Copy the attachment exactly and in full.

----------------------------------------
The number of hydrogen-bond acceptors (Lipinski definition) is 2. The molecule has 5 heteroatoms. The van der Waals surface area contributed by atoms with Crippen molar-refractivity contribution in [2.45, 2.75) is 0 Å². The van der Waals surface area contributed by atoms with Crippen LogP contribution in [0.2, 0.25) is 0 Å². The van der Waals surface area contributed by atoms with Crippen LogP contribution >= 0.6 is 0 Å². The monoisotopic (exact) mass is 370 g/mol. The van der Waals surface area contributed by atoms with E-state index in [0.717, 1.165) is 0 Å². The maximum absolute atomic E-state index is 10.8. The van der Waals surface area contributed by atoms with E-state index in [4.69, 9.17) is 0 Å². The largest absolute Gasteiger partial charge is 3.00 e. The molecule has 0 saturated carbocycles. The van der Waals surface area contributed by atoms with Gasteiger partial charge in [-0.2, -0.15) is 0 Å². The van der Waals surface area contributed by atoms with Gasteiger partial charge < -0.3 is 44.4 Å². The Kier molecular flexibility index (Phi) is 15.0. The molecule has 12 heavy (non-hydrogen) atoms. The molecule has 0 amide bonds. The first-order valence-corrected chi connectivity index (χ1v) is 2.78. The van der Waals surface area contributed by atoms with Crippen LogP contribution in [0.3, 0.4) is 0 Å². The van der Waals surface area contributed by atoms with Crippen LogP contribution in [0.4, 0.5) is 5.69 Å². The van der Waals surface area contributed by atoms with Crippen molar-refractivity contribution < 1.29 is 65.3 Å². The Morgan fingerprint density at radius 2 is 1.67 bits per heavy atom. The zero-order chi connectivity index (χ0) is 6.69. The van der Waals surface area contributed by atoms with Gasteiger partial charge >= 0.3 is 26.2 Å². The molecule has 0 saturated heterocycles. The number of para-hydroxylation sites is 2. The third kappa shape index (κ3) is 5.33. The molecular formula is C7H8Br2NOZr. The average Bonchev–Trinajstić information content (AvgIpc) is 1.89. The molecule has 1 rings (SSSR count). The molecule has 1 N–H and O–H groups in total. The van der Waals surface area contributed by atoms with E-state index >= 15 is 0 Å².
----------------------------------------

The number of hydrogen-bond acceptors (Lipinski definition) is 2. The molecule has 5 heteroatoms. The van der Waals surface area contributed by atoms with Crippen molar-refractivity contribution in [2.45, 2.75) is 0 Å². The van der Waals surface area contributed by atoms with Crippen LogP contribution in [0.2, 0.25) is 0 Å². The van der Waals surface area contributed by atoms with Crippen LogP contribution >= 0.6 is 0 Å². The monoisotopic (exact) mass is 370 g/mol. The van der Waals surface area contributed by atoms with E-state index in [0.717, 1.165) is 0 Å². The maximum absolute atomic E-state index is 10.8. The van der Waals surface area contributed by atoms with E-state index in [4.69, 9.17) is 0 Å². The largest absolute Gasteiger partial charge is 3.00 e. The molecule has 0 saturated carbocycles. The van der Waals surface area contributed by atoms with Gasteiger partial charge in [-0.2, -0.15) is 0 Å². The van der Waals surface area contributed by atoms with Gasteiger partial charge < -0.3 is 44.4 Å². The Kier molecular flexibility index (Phi) is 15.0. The molecule has 12 heavy (non-hydrogen) atoms. The molecule has 0 amide bonds. The first-order valence-corrected chi connectivity index (χ1v) is 2.78. The van der Waals surface area contributed by atoms with Crippen LogP contribution in [0.3, 0.4) is 0 Å². The van der Waals surface area contributed by atoms with Crippen LogP contribution in [0.4, 0.5) is 5.69 Å². The van der Waals surface area contributed by atoms with Crippen molar-refractivity contribution < 1.29 is 65.3 Å². The Morgan fingerprint density at radius 2 is 1.67 bits per heavy atom. The zero-order chi connectivity index (χ0) is 6.69. The van der Waals surface area contributed by atoms with Gasteiger partial charge >= 0.3 is 26.2 Å². The molecule has 0 saturated heterocycles. The number of para-hydroxylation sites is 2. The third kappa shape index (κ3) is 5.33. The molecular formula is C7H8Br2NOZr. The average Bonchev–Trinajstić information content (AvgIpc) is 1.89. The molecule has 1 rings (SSSR count). The molecule has 1 N–H and O–H groups in total. The van der Waals surface area contributed by atoms with E-state index >= 15 is 0 Å².